By Vivienne Machi Journal-News, Hamilton, Ohio.
The number of women deciding to take the reins of their own company has been rising steadily during the past decade.
According to American Express OPEN's 2014 State of Women-Owned Businesses Report, nearly 9.1 million women-owned businesses currently operate in the United States, generating over $1.4 trillion in revenues and employing nearly 7.9 million people.
The report also found that between 1997 and 2014, the number of women-owned businesses increased by 68 percent, 1 1/2 times the national average rate of 47 percent.
According to Bad Girl Ventures Executive Director Corey Drushal, if a woman is thinking about opening a small business, the most important thing she can do is talk about her business idea with as many people as possible.
"Oftentimes, entrepreneurs get scared of talking about (the business) too much, which hinders their ability to tap into the business," she said.
Bad Girl Ventures was founded in 2010 in Cincinnati to provide resources to women looking to start their own business, and work to "empower the female entrepreneur," Drushal said.
"Women face some unique challenges when it comes to launching and growing business," she said, stating, for example, that many women struggle to find financing more than men do, due to traditionally owning less property or a tendency to have more financial hardship than men after a divorce.
But Drushal has seen an upsurge in women applying for BGV's services, which include nine-week business courses, investment opportunities, and one-on-one mentoring via a partnership with Cincinnati nonprofit SCORE.
"I remember our first class had maybe 15 attendees, and our current fall class has 45," she said.
Other area business supporters have seen an upward trend as well. According to data provided by the Small Business Development Center (SBDC), which provides small business counseling free of charge out of its offices in Hamilton and Middletown, 189 out of 279 individuals seen for consultations between Oct. 1, 2013, and Sept, 30, 2014, were women, or just under 50 percent.
The SBDC also partners with Supports to Encourage Low-Income Families (SELF) and Neighborhood Housing Services to offer the 10-week Butler County Microenterprise and Microloan Program, which trains Butler County residents on the ins and outs of opening a business, free of charge.
"Historically, about 65 percent of enrollees (in the microenterprise and microloan program) have been women," said SELF Community Relations Director Beth Race. She added that 2013 saw a bump in women's attendence: "Seventy-four percent of last year's attendees were women," she said.
Kelly Bittlinger, administrative coordinator for the West Chester-Liberty Chamber of Commerce, started her Middletown professional cleaning and organizing business, Room 4 Life, in the beginning of 2012.
"I knew that I could organize, but I didn't know the business side," she said. Support from BizTech, now rebranded as the Hamilton Mill, was a huge help at that time, she said, as was the microenterprise and microloan program, which helped her get one of her first loans.
"I didn't know what resources were available to me as a woman when I first started," she said.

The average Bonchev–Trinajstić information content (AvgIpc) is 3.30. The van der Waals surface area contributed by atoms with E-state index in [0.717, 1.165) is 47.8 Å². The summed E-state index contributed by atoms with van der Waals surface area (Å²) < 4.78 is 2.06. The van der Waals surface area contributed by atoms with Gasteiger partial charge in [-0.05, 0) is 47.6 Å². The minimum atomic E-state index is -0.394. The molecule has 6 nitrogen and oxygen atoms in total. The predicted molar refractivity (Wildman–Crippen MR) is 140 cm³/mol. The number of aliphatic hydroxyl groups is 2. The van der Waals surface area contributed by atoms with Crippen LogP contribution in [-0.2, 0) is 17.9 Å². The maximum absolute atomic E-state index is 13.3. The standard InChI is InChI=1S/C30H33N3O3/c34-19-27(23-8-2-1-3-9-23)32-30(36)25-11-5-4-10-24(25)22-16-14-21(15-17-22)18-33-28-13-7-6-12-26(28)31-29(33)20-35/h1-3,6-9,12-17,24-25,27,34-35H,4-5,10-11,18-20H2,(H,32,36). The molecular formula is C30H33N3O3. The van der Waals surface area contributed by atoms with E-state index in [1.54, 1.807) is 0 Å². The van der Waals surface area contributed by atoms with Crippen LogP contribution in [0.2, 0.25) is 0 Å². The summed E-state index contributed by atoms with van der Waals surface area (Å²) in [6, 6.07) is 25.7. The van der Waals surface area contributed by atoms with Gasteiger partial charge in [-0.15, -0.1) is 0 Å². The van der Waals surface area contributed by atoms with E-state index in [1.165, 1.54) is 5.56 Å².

A FAMILY TEAM
A mother-daughter team hopes to open a new bakery on Hamilton's West Side in December.
Diana Ramsey said she started thinking about opening a small business about a year ago, and enlisted help from her daughter, Kelly Vaughn, in bringing freshly baked goods including doughnuts, muffins, pastries and cupcakes to 1335 Main St.
"Being a small business owner is not for the faint of heart," Vaughn said. Especially as a baker: "People think of women bakers as these cute girls with aprons, but we're picking up 50-pound bags of flour."
But she and her mother agreed that Ramsey's background in industrial supply and business and Vaughn's experience working at her aunt's bakery make them confident about their shop's success.
"My sister is my consultant," Ramsay said.
Her sister, Tari Niederman, has owned the Donut Stop, 5148 Pleasant Ave., in Fairfield since 2009, and said that sometimes, people assumed there had to be a man behind the business.
"I have one full-time employee who puts orders in, but I do payroll, operating, as well as baking," she said. Niederman arrives in the mid-afternoon to begin baking ahead of the store's 1 a.m. open time, and sometimes keeps baking throughout the day.
"But I've had enough people come by that think a man owns the shop," she said.
'YOU HAVE TO BE PRETTY TOUGH'
Jody Boyd watched her mother run a business all of her life, as her parents, John and Joyce Brown, opened Brown's Family Farm Market in Ross 44 years ago and have been at their current location at 11620 Hamilton-Cleves Road for the past 26 years.
"You have to be pretty tough (as a woman business owner)," she said. "My mother had to be tough with the men who came through, who she negotiated with."
But Boyd added that she sees women business owners being more aggressive these days, emphasizing that for anyone trying to run a small business now, "you have to live, sleep, and breathe the business."
Drushal said she believes that "the entrepreneur is where we as a nation need to invest our time."
"They're coming up with the solutions to problems facing our nation," she said.